Of all the areas in our lives, career is one of the biggest components. As our economy changes, technology and the digital era are rapidly changing the way we work. It’s fair to say that most of us expect to have a number of jobs and/or careers during our working lives. If anything, this is only going to increase as disruption causes more change.
It’s not surprising that many of us will face redundancy in our lifetime, whether it is a forced or voluntary one. It can cause quite a shock at the time and lead to a major upheaval in your life. Redundancy used to have a fairly large stigma attached to it, however, that has changed in the last 10-15 years, as competition and margin squeeze combined with the changing business environment, have seen companies make drastic changes to their structure.
So, whether it’s welcome news or a complete shock, redundancy leaves you with some big decisions to make.
Think about your options
While it’s different for everyone, in most cases, being made redundant means that you will receive a sum of money from your current employer. It’s this money that can be the start of the financial challenges that we see, one of the most common being the urge to ‘splurge’ on an expensive item.
This can take many forms, for example, a luxury car, a pricey holiday overseas, or an expensive present. Depending on whether you’ve seen the redundancy as a positive or negative, the itch to spend that cash quickly and reward yourself can cause you problems. I’m not saying you shouldn’t reward yourself at all, but just consider the longer-term impacts.
This highlights another challenge: Seeing the redundancy as a bonus rather than an income. While there are tax breaks provided for those receiving a redundancy, the fact of the matter is that if you do find yourself in this situation, you may not walk into another job immediately or may need time to think about your next move.
The decisions you make can also be affected by how you view the redundancy. Whether it is a positive and perhaps a reason to celebrate, or a real negative that you need to come to terms with, it is an emotionally charged time.. This highlights the need to think clearly and look at all your options before making a decision.
Steps to making it work for you
For me, there are a few key steps you can take to make sure you maximise your redundancy.
As soon as you know what’s happening, start planning
This might sound pretty straight forward, but it’s the most important step of all. Financially, your employer will give you a statement including an estimate of the amount you’ll receive and the tax you’ll pay. This might seem like the final sum but there are some steps you can take to maximise this amount. For example, if you can, talk to your employer about when the redundancy will take effect. If it’s due in June, then there’s a potential that, combined with the wages you’ve already received, you could find yourself in a worse tax position. Having the conversation with your employer to push this to the next financial year can give you a better financial position. Obviously this may not be possible (your employer will have their own reasons for the redundancy and timing could be a part of that), but it’s worth asking the question.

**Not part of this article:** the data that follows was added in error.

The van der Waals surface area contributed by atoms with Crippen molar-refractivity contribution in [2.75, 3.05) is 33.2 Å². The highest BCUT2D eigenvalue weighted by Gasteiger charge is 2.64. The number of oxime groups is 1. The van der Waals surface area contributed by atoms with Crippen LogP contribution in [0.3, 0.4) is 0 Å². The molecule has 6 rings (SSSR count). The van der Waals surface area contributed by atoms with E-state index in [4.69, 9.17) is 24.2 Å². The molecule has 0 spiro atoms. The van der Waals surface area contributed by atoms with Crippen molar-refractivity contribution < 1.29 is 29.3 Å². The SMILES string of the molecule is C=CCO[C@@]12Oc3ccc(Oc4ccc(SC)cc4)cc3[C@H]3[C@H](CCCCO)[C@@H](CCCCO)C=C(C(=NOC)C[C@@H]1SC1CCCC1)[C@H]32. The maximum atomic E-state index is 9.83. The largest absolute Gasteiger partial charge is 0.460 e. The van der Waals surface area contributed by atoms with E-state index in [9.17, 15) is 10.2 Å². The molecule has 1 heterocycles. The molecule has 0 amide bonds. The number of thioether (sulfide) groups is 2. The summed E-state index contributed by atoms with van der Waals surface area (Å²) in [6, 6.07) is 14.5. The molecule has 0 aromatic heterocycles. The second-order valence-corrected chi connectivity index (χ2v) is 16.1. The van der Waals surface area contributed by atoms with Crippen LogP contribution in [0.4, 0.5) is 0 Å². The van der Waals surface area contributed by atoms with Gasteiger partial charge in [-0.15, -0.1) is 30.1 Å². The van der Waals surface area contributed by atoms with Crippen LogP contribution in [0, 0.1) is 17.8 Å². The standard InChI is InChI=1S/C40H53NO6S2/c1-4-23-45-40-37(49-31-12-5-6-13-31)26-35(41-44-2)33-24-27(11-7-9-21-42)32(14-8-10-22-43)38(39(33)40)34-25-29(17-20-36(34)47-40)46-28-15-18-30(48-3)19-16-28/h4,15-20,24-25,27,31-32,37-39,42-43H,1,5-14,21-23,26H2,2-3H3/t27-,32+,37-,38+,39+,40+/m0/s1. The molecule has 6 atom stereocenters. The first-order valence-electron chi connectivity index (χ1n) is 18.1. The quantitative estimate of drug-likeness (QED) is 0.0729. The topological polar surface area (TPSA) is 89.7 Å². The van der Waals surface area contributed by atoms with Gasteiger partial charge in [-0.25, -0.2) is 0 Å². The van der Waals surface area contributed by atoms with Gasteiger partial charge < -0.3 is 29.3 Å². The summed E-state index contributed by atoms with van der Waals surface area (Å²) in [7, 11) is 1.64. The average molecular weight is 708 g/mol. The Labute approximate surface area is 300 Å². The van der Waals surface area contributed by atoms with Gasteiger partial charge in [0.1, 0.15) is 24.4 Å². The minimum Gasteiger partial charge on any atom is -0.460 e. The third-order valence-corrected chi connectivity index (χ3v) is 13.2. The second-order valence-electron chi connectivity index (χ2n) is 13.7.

Also, think about your own financial situation. Before making any rash financial decisions, stop and think clearly about your next move.
Look at options for the redundancy payment
Next, think about all the options you have for the money you’re receiving. The first port of call for many is superannuation and, being a low tax investment vehicle, this definitely should be considered. For those of you in a couple, you can look at equalising your partner’s super. Paying off debt sounds boring, but it’s always another winning strategy. You may also decide to invest some of that cash in other ways. Whatever you decide, it can be a life-changing amount of money if you use it wisely.
Think about your future
This goes to the heart of using the money wisely. Many people assume they’ll simply walk into another similar role or start a new career. The reality is that it may not be as easy as you think, for a variety of factors. You may need this money to pay for everyday items such as your mortgage, car loan, household bills etc., at least in the short term.
Most employers will provide services to help you transition through this period For a period of time, your former employer may cover the cost of support services, such as ouplacement, and for some, this may even extend to financial advice and planning. In my opinion, given these services are free, you should absolutely use them to help you make the right decisions about your future.